Sussex teen joins home-baking lawsuit against state

During the coronavirus pandemic, a Sussex teen turned her passion for baking into a business, only to be told that what she's doing is illegal. She's since joined a lawsuit against the state.

In 2017, a Wisconsin judge ruled that home bakers are free to sell their products as long as they can remain safely un-refrigerated. With these guidelines in mind, 15-year-old Ellie Boehm took on a new venture, never thinking one common ingredient would be cause for concern.

"Macarons are typically a pretty finicky cookie and right out of the gate, she just nailed it,"  said Colleen Boehm, Ellie's mom.

Ellie Boehm

With more time spent at home due to the coronavirus pandemic, many are discovering new hobbies or perfecting old ones, including Ellie Boehm, who turned her passion for making french macarons into profit.

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"Took a couple of them, made them for my birthday party, and that’s when people told me I could sell them easily," said Ellie Boehm.

Juggling school and sports -- the Sussex teen sells a limited number of orders per month. For Valentine's Day, she sold 250 macarons. 

"It’s really cool seeing your kid doing something that they love to do," said Colleen Boehm.

That's why Ellie's mom said an email in late January from the Wisconsin Bakers Association came as a shock.

"It was a little disconcerting at first because she used words like, 'What you’re doing is illegal,'" said Colleen Boehm.

The WBA says heavy cream, originally used in the filling of Miss E's Sweet Treats, would deem the products "potentially hazardous," as they'd need to be refrigerated -- something Ellie Boehm would need a license for. 

"They’re perfectly legal under the law, and I don’t know why the Bakers Association is putting their energies into threatening teenagers," said Erica Smith, senior attorney with The Institute for Justice.

Now, the Boehms are joining a lawsuit brought by the Wisconsin Cottage Food Association -- against the Department of Agriculture.

Smith said the state should support, and not restrict young entrepreneurs. 

"During the pandemic, being able to work from home and sell these homemade foods is more important than ever," said Smith.

Ellie has since removed heavy cream from her recipes -- replacing it with water.

In the meantime, the Wisconsin Bakers Association said they were excited to learn of Ellie's interest in the industry, but wanted to make her aware of home baking guidelines and restrictions.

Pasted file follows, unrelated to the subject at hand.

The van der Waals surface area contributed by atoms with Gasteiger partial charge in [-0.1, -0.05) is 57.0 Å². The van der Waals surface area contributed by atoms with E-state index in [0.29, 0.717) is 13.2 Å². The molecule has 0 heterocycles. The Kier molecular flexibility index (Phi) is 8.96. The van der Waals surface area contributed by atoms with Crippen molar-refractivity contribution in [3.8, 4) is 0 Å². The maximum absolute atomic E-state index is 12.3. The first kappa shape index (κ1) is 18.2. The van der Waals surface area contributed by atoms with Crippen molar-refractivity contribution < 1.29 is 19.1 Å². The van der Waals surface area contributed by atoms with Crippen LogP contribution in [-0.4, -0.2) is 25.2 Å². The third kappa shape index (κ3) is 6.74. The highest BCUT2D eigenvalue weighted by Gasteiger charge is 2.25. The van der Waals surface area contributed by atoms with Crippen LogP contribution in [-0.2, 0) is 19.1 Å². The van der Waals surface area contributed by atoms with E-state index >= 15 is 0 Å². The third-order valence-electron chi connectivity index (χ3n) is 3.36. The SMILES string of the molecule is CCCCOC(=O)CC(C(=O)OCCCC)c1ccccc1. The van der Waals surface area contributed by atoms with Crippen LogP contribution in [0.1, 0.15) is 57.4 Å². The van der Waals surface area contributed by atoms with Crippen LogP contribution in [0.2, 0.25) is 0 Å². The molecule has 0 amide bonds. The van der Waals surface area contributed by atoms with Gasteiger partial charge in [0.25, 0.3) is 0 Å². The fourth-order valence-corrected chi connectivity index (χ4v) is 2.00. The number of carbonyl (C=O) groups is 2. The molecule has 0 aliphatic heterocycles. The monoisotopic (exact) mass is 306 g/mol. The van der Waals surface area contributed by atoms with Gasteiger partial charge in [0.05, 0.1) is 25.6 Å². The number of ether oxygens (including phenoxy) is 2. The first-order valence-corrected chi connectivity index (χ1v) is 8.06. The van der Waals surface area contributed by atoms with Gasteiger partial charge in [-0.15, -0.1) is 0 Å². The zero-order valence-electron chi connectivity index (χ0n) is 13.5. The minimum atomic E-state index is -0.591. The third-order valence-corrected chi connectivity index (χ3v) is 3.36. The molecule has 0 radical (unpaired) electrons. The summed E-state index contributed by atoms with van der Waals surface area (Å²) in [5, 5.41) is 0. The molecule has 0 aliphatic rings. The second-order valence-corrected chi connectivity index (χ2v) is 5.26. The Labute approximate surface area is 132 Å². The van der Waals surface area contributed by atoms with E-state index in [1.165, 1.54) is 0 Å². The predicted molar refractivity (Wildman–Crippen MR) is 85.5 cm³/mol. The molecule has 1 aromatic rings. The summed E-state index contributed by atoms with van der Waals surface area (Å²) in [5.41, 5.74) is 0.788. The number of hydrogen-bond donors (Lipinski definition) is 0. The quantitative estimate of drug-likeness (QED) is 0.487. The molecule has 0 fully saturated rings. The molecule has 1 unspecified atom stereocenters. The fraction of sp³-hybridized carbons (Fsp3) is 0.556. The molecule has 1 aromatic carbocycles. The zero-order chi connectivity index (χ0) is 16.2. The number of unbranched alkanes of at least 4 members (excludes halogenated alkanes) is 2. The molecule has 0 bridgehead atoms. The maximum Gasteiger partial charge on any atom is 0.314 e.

The Wisconsin Bakers Association Executive Director Jessica Hoover on Monday, March 1 provided the following statement to FOX6 News:

"I contacted Ellie to let her know that we were thrilled to learn of her interest in baking and starting a home bakery. I referred her to the Wisconsin Cottage Food group website as it is an excellent resource for home bakers because some of the fillings of the macarons that were listed on Miss E’s Sweet Treats online order and Facebook page included heavy cream and eggnog in the ingredients listed. While there are many fillings that are not-potentially hazardous, these ingredients cannot safely remain unrefrigerated. In Wisconsin, if you produce potentially hazardous baked goods, you must obtain a license to operate your business.

"A "not-potentially hazardous" baked good is one that can safely remain unrefrigerated. Not-potentially hazardous baked goods have a low moisture content that inhibits mold growth. For example, some baked goods with vegetables as an ingredient such as zucchini bread or pumpkin muffins may not qualify as non-hazardous as they are naturally too moist. Also, baked goods with cream fillings are potentially hazardous and are definitely not allowed under DATCP's current guidelines. We recommend having recipes tested by submitting the recipe to a science lab that can test for the official non-hazardous definition per the FDA Food Code of a "water activity value of 0.85 or less."

"In regards to the lawsuit filed by the Wisconsin Cottage Food Association, the Wisconsin Bakers Association (WBA) stands in accord with the following statement from the Retail Bakers of America (RBA):

"RBA and WBA support all Cottage Industry Bakers and Decorators provided that the laws regulating them are no different than licensed retail bakeries. RBA and WBA oppose all "Cottage Industry" laws that treat home bakers and decorators differently from licensed retail bakeries in these key aspects:

  1. First and foremost, Food Safety and Sanitation laws must be followed by all home baking/decorating facilities.
  2. Home baking/decorating facilities must be licensed by an appropriate government body.
  3. They must be inspected in the same manner and the same frequency as licensed retail bakeries in the same jurisdiction.
  4. They must carry the appropriate insurance (including but not limited to liability and worker’s compensation) for their activities.
  5. They must remit all appropriate taxes in the same manners as a licensed retail bakery.

"Many of our WBA members are small locally-owned "mom and pop shop" retail bakeries (both brick and mortar retail bakeries as well as licensed home commercial kitchen bakeries) who make significant impacts on their communities offering many employment opportunities and generously giving back through donations to local charities and food pantries. Our association supports all bakers - whether they are just getting started in the industry or are a 4th generation family-owned business. The baking industry prides itself on practicing excellent sanitation and producing the highest quality products with the best ingredients."